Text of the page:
t. a pierceable, resealable diaphragm.

5. The invention as defined in claim 1 wherein said passageway through the injection nipple opens through the sharp pointed end because of 6 s. fluid communication between said air passage and closure includes:

Sald R yi t. a pierceable, resealable diaphragm. The mvemlon as defined m Claim 5 wherem Sam 8. The invention as defined in claim 7 wherein said closure includes:

t. a cap removably attached to said injection nipple. 5 Closure Includes:

u. a cap removably attached to said injection nipple.

7. The invention as defined in claim 5 wherein said

Patent Citations
Cited PatentFiling datePublication dateApplicantTitle
US2884924 *Jul 25, 1956May 5, 1959American Sterllizer CompanyDrip meter
US3001525 *Nov 5, 1957Sep 26, 1961American Sterilizer CoParenteral equipment
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US3670728 *Jun 1, 1970Jun 20, 1972Cutter LabApparatus for intravenous administration of a fluid from a dual-chamber flask having an internal upset-table septum normally separating two axially-in-line chambers and having a pierceable end stopper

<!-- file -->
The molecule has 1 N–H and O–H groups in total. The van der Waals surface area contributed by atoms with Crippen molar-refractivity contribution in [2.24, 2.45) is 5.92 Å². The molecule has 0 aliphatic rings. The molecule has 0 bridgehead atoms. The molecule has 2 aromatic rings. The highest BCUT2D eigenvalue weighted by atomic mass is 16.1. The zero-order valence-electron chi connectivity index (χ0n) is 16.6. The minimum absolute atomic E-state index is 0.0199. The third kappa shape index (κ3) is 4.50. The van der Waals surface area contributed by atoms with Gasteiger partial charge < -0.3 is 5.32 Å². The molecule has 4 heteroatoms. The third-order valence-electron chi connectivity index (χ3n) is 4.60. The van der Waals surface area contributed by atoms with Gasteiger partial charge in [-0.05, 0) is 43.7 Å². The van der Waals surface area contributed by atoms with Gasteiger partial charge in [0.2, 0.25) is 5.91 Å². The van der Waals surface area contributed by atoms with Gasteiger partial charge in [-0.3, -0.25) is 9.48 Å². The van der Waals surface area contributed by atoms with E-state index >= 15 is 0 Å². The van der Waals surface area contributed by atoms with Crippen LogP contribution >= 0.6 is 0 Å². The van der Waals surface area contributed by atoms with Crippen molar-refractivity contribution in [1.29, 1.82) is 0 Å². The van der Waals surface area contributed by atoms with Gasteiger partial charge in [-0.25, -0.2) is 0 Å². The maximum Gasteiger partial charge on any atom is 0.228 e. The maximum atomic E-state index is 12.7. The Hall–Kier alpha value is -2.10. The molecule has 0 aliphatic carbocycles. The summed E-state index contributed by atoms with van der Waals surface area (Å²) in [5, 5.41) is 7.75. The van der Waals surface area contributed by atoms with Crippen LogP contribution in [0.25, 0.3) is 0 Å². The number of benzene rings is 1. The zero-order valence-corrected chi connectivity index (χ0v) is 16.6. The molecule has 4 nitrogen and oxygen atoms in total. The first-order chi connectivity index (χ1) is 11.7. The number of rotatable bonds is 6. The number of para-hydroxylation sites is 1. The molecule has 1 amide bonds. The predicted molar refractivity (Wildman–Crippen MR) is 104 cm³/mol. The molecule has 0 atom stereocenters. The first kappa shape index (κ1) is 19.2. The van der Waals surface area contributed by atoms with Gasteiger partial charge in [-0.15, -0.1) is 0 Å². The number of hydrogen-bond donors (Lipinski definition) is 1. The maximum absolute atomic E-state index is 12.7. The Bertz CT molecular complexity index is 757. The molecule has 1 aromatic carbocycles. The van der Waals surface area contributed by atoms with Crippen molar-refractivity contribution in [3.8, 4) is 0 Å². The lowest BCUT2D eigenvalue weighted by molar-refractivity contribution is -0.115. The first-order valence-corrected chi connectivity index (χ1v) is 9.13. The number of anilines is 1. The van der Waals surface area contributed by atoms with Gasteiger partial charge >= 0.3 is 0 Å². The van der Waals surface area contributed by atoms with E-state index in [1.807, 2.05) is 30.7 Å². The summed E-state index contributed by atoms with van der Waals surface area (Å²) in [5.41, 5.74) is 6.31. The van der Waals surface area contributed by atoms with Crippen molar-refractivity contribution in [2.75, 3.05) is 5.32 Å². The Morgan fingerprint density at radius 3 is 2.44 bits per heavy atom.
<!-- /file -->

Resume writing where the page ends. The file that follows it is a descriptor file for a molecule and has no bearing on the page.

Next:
Referenced by
Citing PatentFiling datePublication dateApplicantTitle
US3941126 *Aug 8, 1974Mar 2, 1976Dietrich Joseph WApparatus for long term intravenous administration of diluted incompatible multiple medications
US3993068 *Jul 8, 1975Nov 23, 1976Transcodan Sven Husted-AndersenPiercing cannula of infusion and transfusion instruments
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Classifications
U.S. Classification604/251, 222/81, 604/414, 137/318
International ClassificationA61M5/162, A61M5/14
Cooperative ClassificationA61M2005/1623, A61M5/162
European ClassificationA61M5/162